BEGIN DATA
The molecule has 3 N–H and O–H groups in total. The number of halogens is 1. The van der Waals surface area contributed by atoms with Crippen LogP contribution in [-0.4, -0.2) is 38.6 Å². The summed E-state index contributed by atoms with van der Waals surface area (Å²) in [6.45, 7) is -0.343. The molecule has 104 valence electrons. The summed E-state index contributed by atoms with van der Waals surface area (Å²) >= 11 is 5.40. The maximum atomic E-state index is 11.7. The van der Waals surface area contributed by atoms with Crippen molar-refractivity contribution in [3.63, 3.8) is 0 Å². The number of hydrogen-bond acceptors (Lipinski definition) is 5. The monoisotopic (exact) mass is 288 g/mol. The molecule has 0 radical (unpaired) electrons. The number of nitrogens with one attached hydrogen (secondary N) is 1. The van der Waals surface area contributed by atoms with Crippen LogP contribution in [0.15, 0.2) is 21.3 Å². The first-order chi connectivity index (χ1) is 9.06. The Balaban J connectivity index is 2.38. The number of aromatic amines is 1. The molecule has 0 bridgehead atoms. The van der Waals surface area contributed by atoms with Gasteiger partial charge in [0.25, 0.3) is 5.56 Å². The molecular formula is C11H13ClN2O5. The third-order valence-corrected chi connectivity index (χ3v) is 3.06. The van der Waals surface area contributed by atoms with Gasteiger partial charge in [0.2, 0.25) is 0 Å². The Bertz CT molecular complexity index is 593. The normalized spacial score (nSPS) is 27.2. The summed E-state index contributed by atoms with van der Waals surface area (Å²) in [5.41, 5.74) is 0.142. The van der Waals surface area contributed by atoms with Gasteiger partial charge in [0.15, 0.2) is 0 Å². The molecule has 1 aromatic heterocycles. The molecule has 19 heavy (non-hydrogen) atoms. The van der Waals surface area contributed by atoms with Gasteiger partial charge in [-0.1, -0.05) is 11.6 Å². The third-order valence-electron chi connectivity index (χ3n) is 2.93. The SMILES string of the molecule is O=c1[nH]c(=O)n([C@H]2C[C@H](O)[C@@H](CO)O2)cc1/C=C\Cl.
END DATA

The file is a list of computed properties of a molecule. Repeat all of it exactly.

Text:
The molecule has 3 N–H and O–H groups in total. The number of halogens is 1. The van der Waals surface area contributed by atoms with Crippen LogP contribution in [-0.4, -0.2) is 38.6 Å². The summed E-state index contributed by atoms with van der Waals surface area (Å²) in [6.45, 7) is -0.343. The molecule has 104 valence electrons. The summed E-state index contributed by atoms with van der Waals surface area (Å²) >= 11 is 5.40. The maximum atomic E-state index is 11.7. The van der Waals surface area contributed by atoms with Crippen molar-refractivity contribution in [3.63, 3.8) is 0 Å². The number of hydrogen-bond acceptors (Lipinski definition) is 5. The monoisotopic (exact) mass is 288 g/mol. The molecule has 0 radical (unpaired) electrons. The number of nitrogens with one attached hydrogen (secondary N) is 1. The van der Waals surface area contributed by atoms with Crippen LogP contribution in [0.15, 0.2) is 21.3 Å². The first-order chi connectivity index (χ1) is 9.06. The Balaban J connectivity index is 2.38. The number of aromatic amines is 1. The molecule has 0 bridgehead atoms. The van der Waals surface area contributed by atoms with Gasteiger partial charge in [0.25, 0.3) is 5.56 Å². The molecular formula is C11H13ClN2O5. The third-order valence-corrected chi connectivity index (χ3v) is 3.06. The van der Waals surface area contributed by atoms with Gasteiger partial charge in [0.2, 0.25) is 0 Å². The Bertz CT molecular complexity index is 593. The normalized spacial score (nSPS) is 27.2. The summed E-state index contributed by atoms with van der Waals surface area (Å²) in [5.41, 5.74) is 0.142. The van der Waals surface area contributed by atoms with Gasteiger partial charge in [0.15, 0.2) is 0 Å². The molecule has 1 aromatic heterocycles. The molecule has 19 heavy (non-hydrogen) atoms. The van der Waals surface area contributed by atoms with Gasteiger partial charge in [-0.1, -0.05) is 11.6 Å². The third-order valence-electron chi connectivity index (χ3n) is 2.93. The SMILES string of the molecule is O=c1[nH]c(=O)n([C@H]2C[C@H](O)[C@@H](CO)O2)cc1/C=C\Cl.